That's one analogy for what publishers ready to sell content through monthly subscription areas or microtransaction models say they're still experiencing as they try to find the best technology solutions for paid content areas.
Playboy (http://www.playboy.com) postponed the launch of a pay area of its site after it split with Neoglyphics, the Chicago Web developer it had commissioned to build the infrastructure.
Instead of building a "shopping cart" system where visitors to the site could make multiple low-price image purchases, Playboy is now building a monthly premium area called the Playboy Cyber Club, which it will offer for $6.95 per month using Netscape Merchant and related Netscape software, said Eileen Kent, VP-new media. The Cyber Club will launch in March, at the earliest.
READY TO ROLL
While research predicts subscriptions and content transactions won't be viable revenue streams for at least two more years, many sites get enough traffic to be large enough for that revenue stream to begin working. Playboy and Hearst New Media's HomeArts both claim 1 million users per month.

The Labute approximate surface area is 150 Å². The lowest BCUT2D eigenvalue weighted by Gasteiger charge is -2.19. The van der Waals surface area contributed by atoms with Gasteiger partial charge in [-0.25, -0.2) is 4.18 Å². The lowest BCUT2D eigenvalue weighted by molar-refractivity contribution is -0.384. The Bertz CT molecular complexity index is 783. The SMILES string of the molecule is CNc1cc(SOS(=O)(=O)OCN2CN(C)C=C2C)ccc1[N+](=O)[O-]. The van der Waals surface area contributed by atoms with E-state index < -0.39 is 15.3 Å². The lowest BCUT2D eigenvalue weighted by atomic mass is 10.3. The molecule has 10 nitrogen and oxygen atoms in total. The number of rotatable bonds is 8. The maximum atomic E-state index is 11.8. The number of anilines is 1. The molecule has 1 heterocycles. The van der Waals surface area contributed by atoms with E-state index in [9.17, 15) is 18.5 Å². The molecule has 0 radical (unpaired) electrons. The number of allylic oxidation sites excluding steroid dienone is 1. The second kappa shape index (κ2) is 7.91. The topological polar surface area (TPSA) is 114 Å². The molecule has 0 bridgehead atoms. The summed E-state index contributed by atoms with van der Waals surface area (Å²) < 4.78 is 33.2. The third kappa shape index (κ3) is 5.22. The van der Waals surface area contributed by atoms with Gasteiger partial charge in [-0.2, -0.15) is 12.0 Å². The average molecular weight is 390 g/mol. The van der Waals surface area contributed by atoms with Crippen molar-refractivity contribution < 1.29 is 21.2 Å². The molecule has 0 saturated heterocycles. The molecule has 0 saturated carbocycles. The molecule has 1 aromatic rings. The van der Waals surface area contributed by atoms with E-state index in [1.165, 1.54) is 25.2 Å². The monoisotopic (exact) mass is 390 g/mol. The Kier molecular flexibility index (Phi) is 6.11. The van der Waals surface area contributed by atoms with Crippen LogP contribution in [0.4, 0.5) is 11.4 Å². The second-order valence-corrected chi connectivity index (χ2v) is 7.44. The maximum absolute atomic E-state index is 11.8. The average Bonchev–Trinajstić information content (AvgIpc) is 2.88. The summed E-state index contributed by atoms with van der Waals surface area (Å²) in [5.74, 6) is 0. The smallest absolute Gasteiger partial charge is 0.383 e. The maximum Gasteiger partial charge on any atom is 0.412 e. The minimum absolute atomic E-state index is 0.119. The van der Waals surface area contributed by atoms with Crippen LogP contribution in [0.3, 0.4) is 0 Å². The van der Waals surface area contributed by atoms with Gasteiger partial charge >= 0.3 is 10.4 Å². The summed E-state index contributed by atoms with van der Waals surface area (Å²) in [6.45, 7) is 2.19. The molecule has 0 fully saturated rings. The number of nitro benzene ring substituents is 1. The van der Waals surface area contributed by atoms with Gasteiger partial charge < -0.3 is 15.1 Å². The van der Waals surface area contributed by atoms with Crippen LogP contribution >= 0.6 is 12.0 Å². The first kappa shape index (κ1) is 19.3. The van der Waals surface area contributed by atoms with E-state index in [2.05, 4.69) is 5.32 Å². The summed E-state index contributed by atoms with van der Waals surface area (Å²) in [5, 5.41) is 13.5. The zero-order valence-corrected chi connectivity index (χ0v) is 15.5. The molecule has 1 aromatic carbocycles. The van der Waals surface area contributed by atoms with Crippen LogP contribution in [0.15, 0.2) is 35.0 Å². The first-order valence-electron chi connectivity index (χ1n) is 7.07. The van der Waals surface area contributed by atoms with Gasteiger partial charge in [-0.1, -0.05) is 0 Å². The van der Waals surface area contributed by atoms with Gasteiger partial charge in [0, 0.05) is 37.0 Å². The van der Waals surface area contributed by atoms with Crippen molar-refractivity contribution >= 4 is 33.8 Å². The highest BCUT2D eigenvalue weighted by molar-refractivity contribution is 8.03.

Brian Sroub, VP-marketing at HomeArts (http://www.homearts.
com), said his site will build a revenue stream through clubs, such as a diet club launching later this year in HomeArts' Body Beautiful area.
In Hearst's hypothetical diet club, before buying an eating habits analysis by a professional nutritionist, a user would have to input daily information about eating behaviors.
The Christian Science Monitor (http://www.csmonitor.com) in December split with partner Clickshare Corp. and signed on with IBM Corp. The partnership allows the newspaper to sell articles both on IBM's infoMarket service and on the Monitor site for 75 cents each.
"IBM's product appealed to me for two reasons," said David Creagh, electronic publishing manager. "The customer does not have to download anything, and it wasn't developed by a couple of guys in a garage. They'll handle the commerce part."
"Down the road I'm very interested in charging very small amounts, say one-tenth of a cent per page, with say 40 cents maximum per visit. But we don't want to be the first to do it," Mr. Creagh said.